Next year will be Wakefield's 16th with the Red Sox, making him the longest-tenured member of the team by far. The club has until five days after the World Series ends to pick up Wakefield's $4 million option for 2010, but that is seen as a mere formality.
Wakefield has 189 career wins, 175 of which have come for the Red Sox. Cy Young and Roger Clemens are tied for the club's all-time win record with 192, but that is a mark Wakefield has in his sights.
"Well, I do have some goals in mind," Wakefield said. "I obviously want to get to 200 wins and I want to try to become the all-time leader in wins in Red Sox history. I'm 18 away from that. Past that, I really can't tell you. I'm not planning on getting to that point and retiring if that's the question that you're asking.
"I still feel like I can contribute. I still feel like I can compete at the highest level. I want to continue to play as long as my body allows me and as long as the Red Sox want me around. I do have those goals in mind. That's not the only reason I'm playing. I'm playing because I think I can still contribute to us winning a championship."
It was a roller-coaster season for Wakefield. Things couldn't have gone any better in the first half, when he won 11 games and was named to the All-Star team for the first time in his career. But as soon as Wakefield boarded the plane from Boston to Toronto after the All-Star festivities, he felt discomfort in his back. It never went away, with the exception of some brief relief from cortisone shots.
Wakefield wasn't healthy enough to be placed on the American League Division Series roster. There was a slight chance he could have resurfaced for the American League Championship Series, but the Red Sox never got that far.
"It was hard, because I was trying my best to go out there and, obviously, you guys saw on a daily basis how difficult it was," Wakefield said. "I wanted to be out there to compete. We tried the easy route a couple of times with the cortisone injection, just to try to keep me on the field. It worked once, but it didn't work the other three times.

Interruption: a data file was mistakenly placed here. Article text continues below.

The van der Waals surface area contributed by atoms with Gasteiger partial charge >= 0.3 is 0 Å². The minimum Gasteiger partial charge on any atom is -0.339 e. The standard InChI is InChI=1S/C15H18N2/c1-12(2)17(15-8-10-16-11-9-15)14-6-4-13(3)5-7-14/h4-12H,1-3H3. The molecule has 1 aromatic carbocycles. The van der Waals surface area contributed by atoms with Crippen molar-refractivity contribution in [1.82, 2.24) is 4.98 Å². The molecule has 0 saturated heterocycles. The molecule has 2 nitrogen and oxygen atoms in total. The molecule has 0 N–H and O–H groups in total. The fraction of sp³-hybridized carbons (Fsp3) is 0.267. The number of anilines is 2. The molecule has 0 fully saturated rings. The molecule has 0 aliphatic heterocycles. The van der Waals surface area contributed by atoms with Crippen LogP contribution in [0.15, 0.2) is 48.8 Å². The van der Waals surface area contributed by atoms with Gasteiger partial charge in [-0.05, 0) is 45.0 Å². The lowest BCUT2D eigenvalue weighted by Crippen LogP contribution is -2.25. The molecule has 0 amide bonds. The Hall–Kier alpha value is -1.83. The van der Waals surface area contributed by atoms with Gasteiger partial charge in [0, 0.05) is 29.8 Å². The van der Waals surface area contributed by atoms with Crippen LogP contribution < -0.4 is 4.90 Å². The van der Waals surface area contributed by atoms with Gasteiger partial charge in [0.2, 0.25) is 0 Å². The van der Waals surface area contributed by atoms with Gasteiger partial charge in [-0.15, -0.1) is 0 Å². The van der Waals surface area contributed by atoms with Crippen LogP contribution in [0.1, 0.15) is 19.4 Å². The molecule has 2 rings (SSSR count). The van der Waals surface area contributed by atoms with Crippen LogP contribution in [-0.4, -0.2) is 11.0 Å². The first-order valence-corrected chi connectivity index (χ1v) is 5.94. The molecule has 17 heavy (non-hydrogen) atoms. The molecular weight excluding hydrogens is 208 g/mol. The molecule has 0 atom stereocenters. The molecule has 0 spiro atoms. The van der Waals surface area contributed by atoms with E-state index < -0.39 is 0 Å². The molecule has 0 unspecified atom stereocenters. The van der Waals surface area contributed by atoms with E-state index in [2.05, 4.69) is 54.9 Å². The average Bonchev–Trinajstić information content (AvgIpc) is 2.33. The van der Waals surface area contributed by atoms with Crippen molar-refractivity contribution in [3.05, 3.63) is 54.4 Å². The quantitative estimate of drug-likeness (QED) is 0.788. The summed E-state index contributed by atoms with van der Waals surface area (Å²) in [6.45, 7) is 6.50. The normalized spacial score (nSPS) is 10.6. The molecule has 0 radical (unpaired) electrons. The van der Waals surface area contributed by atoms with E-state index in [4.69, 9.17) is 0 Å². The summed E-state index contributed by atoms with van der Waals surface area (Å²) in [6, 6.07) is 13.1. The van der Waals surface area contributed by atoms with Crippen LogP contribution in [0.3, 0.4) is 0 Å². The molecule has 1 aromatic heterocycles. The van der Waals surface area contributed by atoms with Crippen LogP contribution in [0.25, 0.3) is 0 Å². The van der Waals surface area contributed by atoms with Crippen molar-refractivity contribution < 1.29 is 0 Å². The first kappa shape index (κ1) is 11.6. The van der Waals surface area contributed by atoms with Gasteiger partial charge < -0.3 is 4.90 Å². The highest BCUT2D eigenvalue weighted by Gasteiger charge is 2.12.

"It was very frustrating that I was doing everything possible to try to stay on the field and to try to get healthy and to try to prove that I could maybe pitch in the postseason. It just didn't work out. I have no regrets on the way we handled things and the way it all went down. I'm just thankful that I was able to make an All-Star team for the first time in my 16-year career and I'm looking forward to trying to win some more games next year for the Boston Red Sox."
For the past three seasons, Wakefield has pitched with a SLAP (superior labral tear from anterior to posterior) tear in his labrum, but he's confident about where his shoulder is at.
"My shoulder is actually phenomenal," Wakefield said. "They've really stayed on top of it a lot more. I did stretch it a little bit more this year, and there's been a little more due diligence in the offseason as far as maintaining some strength. I don't know if the back injury, maybe because I wasn't throwing as much, maybe helped me out with the shoulder.
"If I can go back to 2007, 2008, I was starting to feel fatigued a little earlier in the year, before the All-Star break, and was able to fight through it. This year, I didn't feel any fatigue all year long and that's probably a good sign that I'm on the right program and on the right track to keep my shoulder healthy."
And the surgery will require minimal recovery time for Wakefield.
"Everything was awesome," Wakefield said. "The whole procedure went as planned and even post-op, meeting with the surgeon, Dr. [Lawrence] Borges, everything went perfect. He didn't see any further damage in there. He made sure everything was cleaned up and ready to go. It went perfect and I should be ready to go by Spring Training."